Rosane Oliveiria is a researcher and scholar that focuses on integrative medicine, genomics, and nutrition. She’s also an identical twin. In 2012 she was struck by the different patterns of weight fluctuations that she and her sister, Renata, had been experiencing. Using historical data and medical records she was able to go back in time and track their paired histories, dietary changes, and blood markers. Rosane and Renata started adding to there data-rich story by exploring genetic testing, additional biomarkers, and are looking to incorporate activity and microbiome data in the future. Watch her presentation, from the 2013 Quantified Self Global Conference, to learn more about this interesting quantified double self story.
Food. It’s a wonderful social glue that binds people and cultures together in common practices of preparation, presentation, and consumption. It also happens to be a behavior perfectly positioned for self-tracking. Have I ate too much? Did I get enough vitamins? Am I drinking enough water? Am I drinking too much beer? These introspections can go on almost indefinitely. It should come as no surprise that food tracking is somewhat of a hot topic in the Quantified Self community. We’ve seen many different presentations about how to use simple tools or apps for food tracking over the years. One of the reoccurring themes in many of the experiences we’ve learned about is the simple power of tracking food with pictures.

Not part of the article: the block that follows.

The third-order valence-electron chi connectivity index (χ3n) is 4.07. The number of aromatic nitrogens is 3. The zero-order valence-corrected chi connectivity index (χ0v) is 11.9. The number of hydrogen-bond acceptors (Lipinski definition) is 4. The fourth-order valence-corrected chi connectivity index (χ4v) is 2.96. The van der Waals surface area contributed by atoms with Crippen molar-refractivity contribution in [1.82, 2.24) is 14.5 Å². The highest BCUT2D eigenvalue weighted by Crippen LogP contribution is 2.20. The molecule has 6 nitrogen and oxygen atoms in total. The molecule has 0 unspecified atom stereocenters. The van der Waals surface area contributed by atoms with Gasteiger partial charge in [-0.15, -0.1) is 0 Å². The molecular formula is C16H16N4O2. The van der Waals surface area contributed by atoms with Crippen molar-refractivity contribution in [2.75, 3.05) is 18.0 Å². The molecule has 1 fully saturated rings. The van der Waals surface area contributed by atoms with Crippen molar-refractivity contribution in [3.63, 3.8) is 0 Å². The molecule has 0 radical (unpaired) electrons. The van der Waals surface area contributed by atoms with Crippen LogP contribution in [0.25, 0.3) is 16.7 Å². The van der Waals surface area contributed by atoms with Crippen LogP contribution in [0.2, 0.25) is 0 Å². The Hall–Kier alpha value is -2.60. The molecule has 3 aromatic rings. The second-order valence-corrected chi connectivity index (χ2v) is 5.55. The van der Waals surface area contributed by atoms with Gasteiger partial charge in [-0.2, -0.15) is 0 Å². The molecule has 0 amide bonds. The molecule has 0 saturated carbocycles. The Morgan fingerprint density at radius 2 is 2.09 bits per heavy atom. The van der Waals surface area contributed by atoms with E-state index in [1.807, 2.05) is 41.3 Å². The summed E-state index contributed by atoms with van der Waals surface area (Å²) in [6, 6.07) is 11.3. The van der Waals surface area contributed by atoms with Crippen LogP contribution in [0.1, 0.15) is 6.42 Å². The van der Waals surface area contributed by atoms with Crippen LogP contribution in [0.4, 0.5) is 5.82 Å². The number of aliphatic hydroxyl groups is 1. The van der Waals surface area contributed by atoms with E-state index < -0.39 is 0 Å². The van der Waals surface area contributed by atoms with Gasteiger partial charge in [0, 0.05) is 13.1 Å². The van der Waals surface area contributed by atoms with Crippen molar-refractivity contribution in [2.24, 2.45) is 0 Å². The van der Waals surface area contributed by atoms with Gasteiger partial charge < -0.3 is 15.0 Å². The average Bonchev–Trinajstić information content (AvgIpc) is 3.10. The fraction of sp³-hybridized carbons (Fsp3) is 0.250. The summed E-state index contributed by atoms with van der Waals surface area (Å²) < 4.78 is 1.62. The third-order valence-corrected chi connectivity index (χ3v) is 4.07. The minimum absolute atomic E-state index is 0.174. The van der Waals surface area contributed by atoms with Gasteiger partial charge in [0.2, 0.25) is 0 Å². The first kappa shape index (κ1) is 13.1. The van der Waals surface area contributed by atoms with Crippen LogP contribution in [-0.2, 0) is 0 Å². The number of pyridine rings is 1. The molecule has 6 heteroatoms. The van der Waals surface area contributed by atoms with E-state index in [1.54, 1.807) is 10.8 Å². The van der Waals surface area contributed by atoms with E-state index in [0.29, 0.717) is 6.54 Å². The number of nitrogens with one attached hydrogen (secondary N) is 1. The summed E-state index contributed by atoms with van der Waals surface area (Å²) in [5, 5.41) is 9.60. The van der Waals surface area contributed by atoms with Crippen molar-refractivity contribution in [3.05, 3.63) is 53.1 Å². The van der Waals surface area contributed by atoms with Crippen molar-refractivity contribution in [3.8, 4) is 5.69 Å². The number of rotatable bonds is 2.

Ellis Bartholomeus is a game and design consultant who became interested in tracking her food consumption after her friends asked her about he eating patterns. Being the curious type she embarked on a self-tracking project that involved taking a picture of everything she ate and drank. She’s detailed some of her findings in this wonderful blog post. We’re excited to learn more about this ongoing project at our upcoming QS Europe Conference where Ellis will be taking part in our Show & Tell presentations track. Until then, here’s a peek into her what is sure to be an interesting talk.
Ellis began by taking a picture of her food and also informing her friends through Facebook of her intentions. The social pact and the positive reactions of her friends helped to give her that extra motivations boost to keep the poject going. She also mentioned that the simple act of taking a picture provided here with that little extra push to pay attention to her food preparation and not miss too many meals during her busy schedule.